New school construction will be green in more than one way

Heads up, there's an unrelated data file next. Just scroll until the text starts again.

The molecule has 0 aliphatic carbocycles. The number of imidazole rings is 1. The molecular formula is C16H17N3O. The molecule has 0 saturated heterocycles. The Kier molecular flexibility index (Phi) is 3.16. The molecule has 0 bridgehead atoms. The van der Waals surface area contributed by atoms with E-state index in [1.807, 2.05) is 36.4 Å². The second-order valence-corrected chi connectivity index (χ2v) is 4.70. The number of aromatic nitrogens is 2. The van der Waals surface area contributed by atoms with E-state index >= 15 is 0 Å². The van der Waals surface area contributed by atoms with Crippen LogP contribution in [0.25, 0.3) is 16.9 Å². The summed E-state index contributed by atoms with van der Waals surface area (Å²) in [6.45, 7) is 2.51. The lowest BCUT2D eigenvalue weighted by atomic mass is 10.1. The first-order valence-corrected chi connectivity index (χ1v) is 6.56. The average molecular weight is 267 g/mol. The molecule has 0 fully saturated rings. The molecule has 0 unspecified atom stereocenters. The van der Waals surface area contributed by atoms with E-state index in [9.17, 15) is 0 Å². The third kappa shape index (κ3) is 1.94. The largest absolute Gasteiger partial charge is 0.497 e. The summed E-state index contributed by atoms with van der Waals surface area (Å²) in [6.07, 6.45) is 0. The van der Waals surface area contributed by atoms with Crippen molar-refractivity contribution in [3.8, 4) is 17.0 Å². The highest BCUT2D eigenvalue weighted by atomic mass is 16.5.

Marijuana taxes are giving new meaning to the term “green” construction. Colorado’s Proposition AA, which passed in November by a wide margin, was required by the constitutional amendment that legalized cannabis in order to set the excise and sales tax rates on recreational marijuana retail sales. A portion of the excise taxes is earmarked to bolster a fund designed to help the state’s aging public school facilities. Colorado’s green revolution of both kinds – energy and weed – will help repair and replace the buildings, with an average age of more than 40 years old. The Building Excellent Schools Today Act of 2008 was implemented to help provide funds to replace, upgrade and repair Colorado’s public schools. According to the Colorado Department of Education’s Financial Assistance Priority Assessment published in 2010, the state and the school districts need to spend about $17.8 billion by 2018 to perform maintenance that has been deferred from previous years due to budget shortfalls and replace school structures that have become deficient. “Deferred maintenance is work deferred on a planned or unplanned basis to a future budget cycle or postponed until funds are available,” said the board that prepared the construction report. “Deficient school structures are those that are too damaged or insufficient for their intended purpose.” The school construction fund receives money from four sources: state land trust funds, the Colorado lottery, interest on investments and, starting this year, marijuana excise taxes. The first $40 million generated each year from the 15 percent excise tax on recreational marijuana sales will go to the schools fund. School districts and charter schools can apply for grants each year to help pay for construction and repairs. The Colorado School for The Deaf and The Blind, for example, received a grant of $10.6 million in 2011 to completely renovate its Colorado Springs campus. Priority in awarding grants is given to “projects that will address safety hazards or health concerns at existing public school facilities, including concerns relating to public school facility security,” according to the BEST board grant evaluation documents. Grant applications submitted in January will be approved in June at the state board meeting. The money from pot isn’t small change, either: an additional $40 Million in annual funding would represent a 37 percent increase in construction and repair dollars available, compared to last year. Not all projects run into the millions, either. Cash grants given to districts in the last cycle ranged from as little as $33,000 up to $1.5 million. Roof replacements, ventilation and cooling repair and security upgrades were the most common uses of the 24 cash grants awarded in 2013. Only about half of the proposals were awarded grants. In addition to cash grants, BEST funds are also used to guarantee financed projects. “Lease-purchase grants are typically used to fund larger projects like new schools, major renovations and additions,” according to the Colorado education department. “These grants are financed and the financing is paid back with future assistance fund revenues.” Concerns over how the federal government will handle local legalization of a drug that remains prohibited by federal law may hamper investment in longer-term projects, says Amy Lathen, an El Paso County commissioner. “If the administration changes at the federal level, and the feds come in to enforce existing laws, boy, I would not want to be someone counting on this revenue,” she said. Still, few in government will turn down extra funding: Lathen and her fellow El Paso County commissioners have asked the state revenue department to allocate some of the marijuana sales and excise taxes to counties and cities which have opted out of allowing recreational sales in their areas.